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The power coefficient of wind turbine (ratio between useful mechanical power and the total wind power) varies when the tip-speed ratio varies. I know also that we tend to keep constant the power coefficient in tip-speed values of 8-10 (on average, considering a 3 blades turbine) wherein we reach the maximum power and later we tend to decrease Cp when the wind power becomes too high in order to keep constant the power (pitch control for example). My question is: how we keep constant the power coefficient Cp for tip-speed ratio of 8-10? Is this done with converters? And is this done with a MPPT algorithm? (MPPT is the maximum power point tracking). If yes, is it possible to keep constant Cp also with pitch control or active stall?

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  • \$\begingroup\$ What does this mean: tip-speed values of 8-10 and, what does this variant mean: tip-speed ratio of 8-10 \$\endgroup\$ – Andy aka Mar 15 at 9:45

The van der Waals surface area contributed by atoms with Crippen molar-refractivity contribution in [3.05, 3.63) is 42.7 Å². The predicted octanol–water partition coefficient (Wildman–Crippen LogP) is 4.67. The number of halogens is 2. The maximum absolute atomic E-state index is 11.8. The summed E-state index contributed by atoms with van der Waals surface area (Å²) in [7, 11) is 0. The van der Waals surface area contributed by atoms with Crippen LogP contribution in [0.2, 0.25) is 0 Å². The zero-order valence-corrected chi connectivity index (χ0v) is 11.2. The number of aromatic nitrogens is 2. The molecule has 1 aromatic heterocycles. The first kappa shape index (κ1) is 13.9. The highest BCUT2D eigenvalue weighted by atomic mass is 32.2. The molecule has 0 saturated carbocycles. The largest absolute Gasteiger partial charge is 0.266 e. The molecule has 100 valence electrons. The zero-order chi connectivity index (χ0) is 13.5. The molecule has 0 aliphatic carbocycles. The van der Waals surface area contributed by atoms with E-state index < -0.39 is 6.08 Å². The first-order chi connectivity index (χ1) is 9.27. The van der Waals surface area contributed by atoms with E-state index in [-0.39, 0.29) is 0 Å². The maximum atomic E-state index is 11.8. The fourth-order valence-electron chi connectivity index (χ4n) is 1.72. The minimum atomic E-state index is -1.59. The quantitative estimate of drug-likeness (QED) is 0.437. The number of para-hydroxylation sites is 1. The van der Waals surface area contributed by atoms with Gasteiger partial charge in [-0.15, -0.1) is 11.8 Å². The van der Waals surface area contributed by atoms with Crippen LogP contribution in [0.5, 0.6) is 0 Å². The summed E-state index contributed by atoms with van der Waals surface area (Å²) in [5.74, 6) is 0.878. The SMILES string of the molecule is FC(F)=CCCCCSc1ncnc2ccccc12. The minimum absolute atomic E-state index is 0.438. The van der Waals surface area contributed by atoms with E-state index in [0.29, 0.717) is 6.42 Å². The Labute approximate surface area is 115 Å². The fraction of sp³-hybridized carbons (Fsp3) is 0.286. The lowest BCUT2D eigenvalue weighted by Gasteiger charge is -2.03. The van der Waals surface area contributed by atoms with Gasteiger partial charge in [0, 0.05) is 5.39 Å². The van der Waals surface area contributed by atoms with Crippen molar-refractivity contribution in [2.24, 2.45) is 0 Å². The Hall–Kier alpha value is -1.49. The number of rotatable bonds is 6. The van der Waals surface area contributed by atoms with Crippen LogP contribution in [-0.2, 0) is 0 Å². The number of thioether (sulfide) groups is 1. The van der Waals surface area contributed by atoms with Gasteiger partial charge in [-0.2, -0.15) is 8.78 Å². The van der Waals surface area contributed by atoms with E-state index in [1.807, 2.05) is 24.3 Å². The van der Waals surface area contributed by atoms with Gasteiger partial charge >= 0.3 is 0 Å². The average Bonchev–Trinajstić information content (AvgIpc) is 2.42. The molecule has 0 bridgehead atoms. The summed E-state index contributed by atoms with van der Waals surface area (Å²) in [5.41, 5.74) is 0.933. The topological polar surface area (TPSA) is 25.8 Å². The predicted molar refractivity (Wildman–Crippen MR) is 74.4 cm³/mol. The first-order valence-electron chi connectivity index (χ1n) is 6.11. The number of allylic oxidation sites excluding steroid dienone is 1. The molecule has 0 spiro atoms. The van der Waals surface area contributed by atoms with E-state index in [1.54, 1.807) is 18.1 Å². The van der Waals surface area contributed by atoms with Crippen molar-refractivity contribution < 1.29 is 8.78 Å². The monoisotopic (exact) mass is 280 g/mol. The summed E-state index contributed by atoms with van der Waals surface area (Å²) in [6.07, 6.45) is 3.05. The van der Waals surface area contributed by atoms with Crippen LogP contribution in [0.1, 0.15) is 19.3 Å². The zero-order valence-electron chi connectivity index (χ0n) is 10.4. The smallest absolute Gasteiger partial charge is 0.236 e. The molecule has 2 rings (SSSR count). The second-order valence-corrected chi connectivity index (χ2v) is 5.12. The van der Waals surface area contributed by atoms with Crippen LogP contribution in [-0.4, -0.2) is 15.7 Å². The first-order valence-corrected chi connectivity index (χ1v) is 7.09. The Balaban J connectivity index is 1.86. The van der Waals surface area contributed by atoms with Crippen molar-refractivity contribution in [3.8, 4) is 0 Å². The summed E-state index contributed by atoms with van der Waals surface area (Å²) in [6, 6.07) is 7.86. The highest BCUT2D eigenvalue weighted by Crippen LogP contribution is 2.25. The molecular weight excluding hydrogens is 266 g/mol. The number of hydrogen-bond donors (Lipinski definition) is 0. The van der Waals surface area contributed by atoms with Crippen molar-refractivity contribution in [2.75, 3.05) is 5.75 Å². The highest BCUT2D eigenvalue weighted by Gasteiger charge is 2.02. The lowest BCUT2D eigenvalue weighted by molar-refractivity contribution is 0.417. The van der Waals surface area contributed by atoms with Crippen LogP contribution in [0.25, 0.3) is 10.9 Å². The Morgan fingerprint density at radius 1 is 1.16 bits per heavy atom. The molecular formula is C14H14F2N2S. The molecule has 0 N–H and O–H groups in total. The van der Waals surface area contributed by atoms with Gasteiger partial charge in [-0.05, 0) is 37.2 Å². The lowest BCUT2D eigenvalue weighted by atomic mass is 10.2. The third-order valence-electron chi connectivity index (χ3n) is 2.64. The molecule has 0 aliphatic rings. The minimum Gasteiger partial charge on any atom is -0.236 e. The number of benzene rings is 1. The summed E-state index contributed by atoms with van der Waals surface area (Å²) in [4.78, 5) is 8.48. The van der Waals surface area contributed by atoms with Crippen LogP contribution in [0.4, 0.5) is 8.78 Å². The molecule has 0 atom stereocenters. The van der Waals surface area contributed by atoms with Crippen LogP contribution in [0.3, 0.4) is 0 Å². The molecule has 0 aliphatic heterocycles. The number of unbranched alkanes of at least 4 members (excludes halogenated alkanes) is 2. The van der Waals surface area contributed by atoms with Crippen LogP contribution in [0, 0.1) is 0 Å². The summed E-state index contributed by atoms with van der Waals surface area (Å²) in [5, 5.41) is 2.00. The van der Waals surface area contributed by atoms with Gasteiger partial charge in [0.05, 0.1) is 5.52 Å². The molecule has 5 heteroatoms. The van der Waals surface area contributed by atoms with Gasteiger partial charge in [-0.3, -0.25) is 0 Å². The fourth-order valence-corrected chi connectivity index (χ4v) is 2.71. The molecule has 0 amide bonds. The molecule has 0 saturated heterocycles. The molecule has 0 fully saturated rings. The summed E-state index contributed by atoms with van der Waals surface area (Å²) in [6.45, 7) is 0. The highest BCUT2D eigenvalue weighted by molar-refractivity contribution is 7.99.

• \$\begingroup\$ What do you think pitch control does, since you mention it? \$\endgroup\$ – Solar Mike Mar 15 at 9:52
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    \$\begingroup\$ Do you think frequency control might be more important? Since the whole point is to inject power into the grid... \$\endgroup\$ – Solar Mike Mar 15 at 10:10
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    \$\begingroup\$ Once the max generator output has been reached and the wind speed continues to increase, what controls the blade speed? \$\endgroup\$ – Solar Mike Mar 15 at 11:29
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    \$\begingroup\$ Have you worked on a wind turbine? Ever climbed a tower? Actually measured single or 3 phase voltages in one? The power factor? If the generator can’t keep the blades within their speed range, then the brakes are put on and the rotor rotated out of the wind to reduce the stress loading. Well worth finding out how small, medium and large ones work and their differences. Some manufacturers have done clever things, check out Vestas for example. \$\endgroup\$ – Solar Mike Mar 15 at 12:22

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